Incarnational…

As we move into the advent season, I’m looking out the window of my room, located in southern Germany, across the Bodensee lake to the shores of Switzerland, only a few short miles away.  I’m reading, “The Shame and the Sacrifice” while here in Germany, which is the story of Dietrich Bonhoeffer’s life, the German pastor who had the chance to remain in America as WWII was beginning, but elected instead to return to his homeland in order to walk with his own people through what he anticipated would be a dark and difficult time.

There’s a profound sense in which Bonhoeffer’s return to Germany becomes a powerful and rich example of the very thing we celebrate at this time year:  “God with us.”  Bonhoeffer’s shepherding instincts led him back into the fires from which he could have so easily excluded himself.  It would be wrong to say that the decision was easy for Dietrich, but once it was made, there was no looking back.  He entered fully into the life of the German people, identifying increasingly with the resistance movement inside Germany, and shepherding people towards fidelity to Christ in the midst of everything collapsing all around him, including the church.   These identifications with truth and life, with mercy and justice, would ultimately cost him his life.

As I sit here on the shores of this lake, I ponder the reality that, at the very time millions were trying to get out – Dietrich was going back in.  It’s this kind of identification with people in their suffering that makes Jesus visible among us, and it’s this that is rare in these days, when Christianity has become a commodity often, more than a community.  Our privatized, customized, and invidualized paths give us all great freedom, but at what cost?  I fear that we swim for the shores of comfort and privacy too often, when what’s needed is identification with one another in community, sharing, rejoicing, and suffering together.

How can we who are charged with leadership both exemplify and nurture this spirit of incarnation, of being ‘with’ one another?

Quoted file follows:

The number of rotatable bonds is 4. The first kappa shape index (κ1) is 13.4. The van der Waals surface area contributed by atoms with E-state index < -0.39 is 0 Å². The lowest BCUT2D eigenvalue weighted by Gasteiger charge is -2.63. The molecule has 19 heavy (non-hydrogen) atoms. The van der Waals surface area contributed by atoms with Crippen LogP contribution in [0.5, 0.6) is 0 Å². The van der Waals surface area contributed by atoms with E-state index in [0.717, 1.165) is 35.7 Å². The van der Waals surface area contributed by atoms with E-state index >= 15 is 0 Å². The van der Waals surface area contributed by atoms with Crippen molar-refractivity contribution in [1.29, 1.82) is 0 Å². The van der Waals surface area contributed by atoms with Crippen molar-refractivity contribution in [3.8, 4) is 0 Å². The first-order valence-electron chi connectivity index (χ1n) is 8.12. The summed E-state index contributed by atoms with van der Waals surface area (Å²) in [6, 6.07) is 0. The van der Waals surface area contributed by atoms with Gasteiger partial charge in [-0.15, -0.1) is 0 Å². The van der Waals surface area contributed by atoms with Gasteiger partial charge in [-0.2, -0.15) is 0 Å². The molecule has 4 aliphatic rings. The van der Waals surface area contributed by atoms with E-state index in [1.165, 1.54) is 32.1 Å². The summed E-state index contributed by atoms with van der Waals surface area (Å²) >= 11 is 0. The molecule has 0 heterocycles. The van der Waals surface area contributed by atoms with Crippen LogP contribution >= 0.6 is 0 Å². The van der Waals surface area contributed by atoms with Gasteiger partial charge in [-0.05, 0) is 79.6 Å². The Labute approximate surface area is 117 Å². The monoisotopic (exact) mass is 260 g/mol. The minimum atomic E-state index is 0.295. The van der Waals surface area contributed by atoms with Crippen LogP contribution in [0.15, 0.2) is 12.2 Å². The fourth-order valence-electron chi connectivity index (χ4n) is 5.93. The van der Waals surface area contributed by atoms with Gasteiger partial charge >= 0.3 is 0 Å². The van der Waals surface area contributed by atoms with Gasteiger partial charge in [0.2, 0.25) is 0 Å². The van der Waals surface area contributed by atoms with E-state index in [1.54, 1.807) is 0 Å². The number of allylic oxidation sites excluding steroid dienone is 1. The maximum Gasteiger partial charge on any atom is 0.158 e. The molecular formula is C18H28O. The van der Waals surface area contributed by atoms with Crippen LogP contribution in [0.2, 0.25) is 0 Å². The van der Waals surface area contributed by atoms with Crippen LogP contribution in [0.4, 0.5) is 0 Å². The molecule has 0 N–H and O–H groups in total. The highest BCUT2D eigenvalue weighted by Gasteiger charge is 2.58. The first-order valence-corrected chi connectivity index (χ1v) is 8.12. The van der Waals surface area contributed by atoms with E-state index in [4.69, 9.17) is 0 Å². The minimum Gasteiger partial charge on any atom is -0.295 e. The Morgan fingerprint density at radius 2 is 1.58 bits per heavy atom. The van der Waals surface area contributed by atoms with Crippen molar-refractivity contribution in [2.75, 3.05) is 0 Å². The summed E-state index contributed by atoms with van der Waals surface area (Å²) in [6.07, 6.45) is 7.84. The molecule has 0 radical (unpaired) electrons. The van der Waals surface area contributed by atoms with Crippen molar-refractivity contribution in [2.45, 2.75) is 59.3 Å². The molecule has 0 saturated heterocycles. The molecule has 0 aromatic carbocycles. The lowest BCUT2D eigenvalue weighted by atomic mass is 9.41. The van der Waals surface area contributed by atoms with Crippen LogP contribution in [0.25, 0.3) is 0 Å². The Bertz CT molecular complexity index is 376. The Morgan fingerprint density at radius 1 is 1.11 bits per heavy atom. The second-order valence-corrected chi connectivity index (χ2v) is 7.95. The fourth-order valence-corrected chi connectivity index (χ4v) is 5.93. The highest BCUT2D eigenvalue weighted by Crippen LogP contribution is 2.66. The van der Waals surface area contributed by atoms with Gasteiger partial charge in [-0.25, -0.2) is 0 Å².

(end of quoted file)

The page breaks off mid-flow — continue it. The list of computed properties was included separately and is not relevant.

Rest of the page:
About Richard Dahlstrom

As Pastor of Bethany Community Church in Seattle, Richard teaches with vision of "making the invisible God visible" by calling people to acts of service and blessing. It's working, as a wilderness ministry, homeless shelter, and community meals that serve those living on the margins are all pieces of Bethany's life. "We're being the presence of Christ" he says, "and inviting everyone to join the adventure." Many have, making Bethany one of the fastest growing churches in America in 2009 according to Outreach Magazine.

  • Linda

    Another very Christlike pastor to read about is Richard Wurmbrand, who was tortured by the Communists, he wrote a book called Tortured for Christ…

  • Linda

    Another very Christlike pastor to read about is Richard Wurmbrand, who was tortured by the Communists, he wrote a book called Tortured for Christ…

  • Dan

    Excellent post Richard. And a charge to do the hard/carry cross stuff we’re called to do, but so rarely do in our “safe” Christian culture. What about what Christ said about following Him is safe!?

    This convicts me quite a bit.

  • Dan

    Excellent post Richard. And a charge to do the hard/carry cross stuff we’re called to do, but so rarely do in our “safe” Christian culture. What about what Christ said about following Him is safe!?

    This convicts me quite a bit.


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